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05 February 2010

GA Dem Chief: Perdue & GOP Plot To Limit Democracy

Early Friday, Gov. Perdue outlined a proposal that would make the State School Superintendent, Labor, Agriculture and Insurance Commissioners all appointed positions. Currently, the four offices are elected by the people of Georgia [Associated Press (2010-2-5). Ga. governor proposes appointing officers. WTVM-TV. Retrieved on 2010-2-5.].

Jane Kidd, chairman of the state Democratic Party, issued the following statement in response to the Governor's plan:

“This approach continues the Republican ‘top-down’ method of governing. The Republican plan hatched by Perdue, Keen and Heath sounds more like a plot to limit democracy and ignore the Constitution.

“Republicans are now limiting the very positions that our citizens can vote upon. Georgians like their elected public servants to be autonomous and answerable to the people and not be one of the governor's best friends, cronies or political allies.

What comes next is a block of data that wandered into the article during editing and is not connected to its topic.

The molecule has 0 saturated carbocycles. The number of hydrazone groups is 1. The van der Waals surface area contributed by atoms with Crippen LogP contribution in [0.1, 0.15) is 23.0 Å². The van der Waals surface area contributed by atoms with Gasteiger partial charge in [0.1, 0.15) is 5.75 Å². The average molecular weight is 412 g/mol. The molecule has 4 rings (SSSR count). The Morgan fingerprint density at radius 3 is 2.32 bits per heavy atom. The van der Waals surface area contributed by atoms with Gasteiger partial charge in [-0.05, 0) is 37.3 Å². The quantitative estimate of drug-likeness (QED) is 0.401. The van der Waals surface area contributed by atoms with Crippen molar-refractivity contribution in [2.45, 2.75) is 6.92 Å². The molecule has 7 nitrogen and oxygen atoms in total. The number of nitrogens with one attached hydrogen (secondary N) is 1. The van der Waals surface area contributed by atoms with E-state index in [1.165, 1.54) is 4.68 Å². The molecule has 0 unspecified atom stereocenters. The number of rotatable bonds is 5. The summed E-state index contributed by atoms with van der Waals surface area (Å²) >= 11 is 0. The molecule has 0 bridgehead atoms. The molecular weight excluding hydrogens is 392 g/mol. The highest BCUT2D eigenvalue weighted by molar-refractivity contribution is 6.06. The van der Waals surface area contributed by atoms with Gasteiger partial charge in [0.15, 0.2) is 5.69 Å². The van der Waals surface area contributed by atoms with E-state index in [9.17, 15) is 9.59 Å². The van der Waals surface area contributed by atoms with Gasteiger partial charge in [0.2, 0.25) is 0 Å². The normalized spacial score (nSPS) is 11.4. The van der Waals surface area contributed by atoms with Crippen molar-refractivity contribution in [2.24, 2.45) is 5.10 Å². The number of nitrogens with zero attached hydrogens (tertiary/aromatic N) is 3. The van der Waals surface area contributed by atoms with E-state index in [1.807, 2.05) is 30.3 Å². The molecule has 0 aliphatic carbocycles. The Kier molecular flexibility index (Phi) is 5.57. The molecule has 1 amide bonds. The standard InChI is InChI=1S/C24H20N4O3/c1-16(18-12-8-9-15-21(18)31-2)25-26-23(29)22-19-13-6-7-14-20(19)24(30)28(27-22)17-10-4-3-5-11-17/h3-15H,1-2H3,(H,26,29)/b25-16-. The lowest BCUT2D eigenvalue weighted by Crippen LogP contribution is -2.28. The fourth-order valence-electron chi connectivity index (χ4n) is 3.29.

“Governor Perdue rarely appoints people based upon being ‘most qualified'.

“His proposal goes against every democratic principle that our great nation was founded upon. I reject their argument entirely. It shows contempt for Georgia’s voters.”

Kidd isn't the only one opposing the Governor's proposal.

The Atlanta Journal-Constitution reports that Republican State School Superintendent Kathy Cox and two conservative groups -- Georgia FreedomWorks and Georgia Tea Party Patriots-- are also against the plan [Gould Sheinin, Aaron and Badertscher, Nancy (2010-2-5). Opposition forms to Perdue restructuring plan. Atlanta Journal-Constitution. Retrieved on 2010-2-5.].

Also, Democratic gubernatorial candidate Thurbert Baker issued a statement that read in part, "In a state where the right to vote was fought for and advanced, it is insulting to propose taking that right away from people, especially for critical policy making positions that affect so many lives.

"The Governor’s proposal to take away people’s right to vote for four constitutional offices is simply wrong," Baker's statement said.

It is pretty reasonable to assume that Gov. Perdue may have a difficult time securing the 2/3rds majority to pass his consitutional amendment.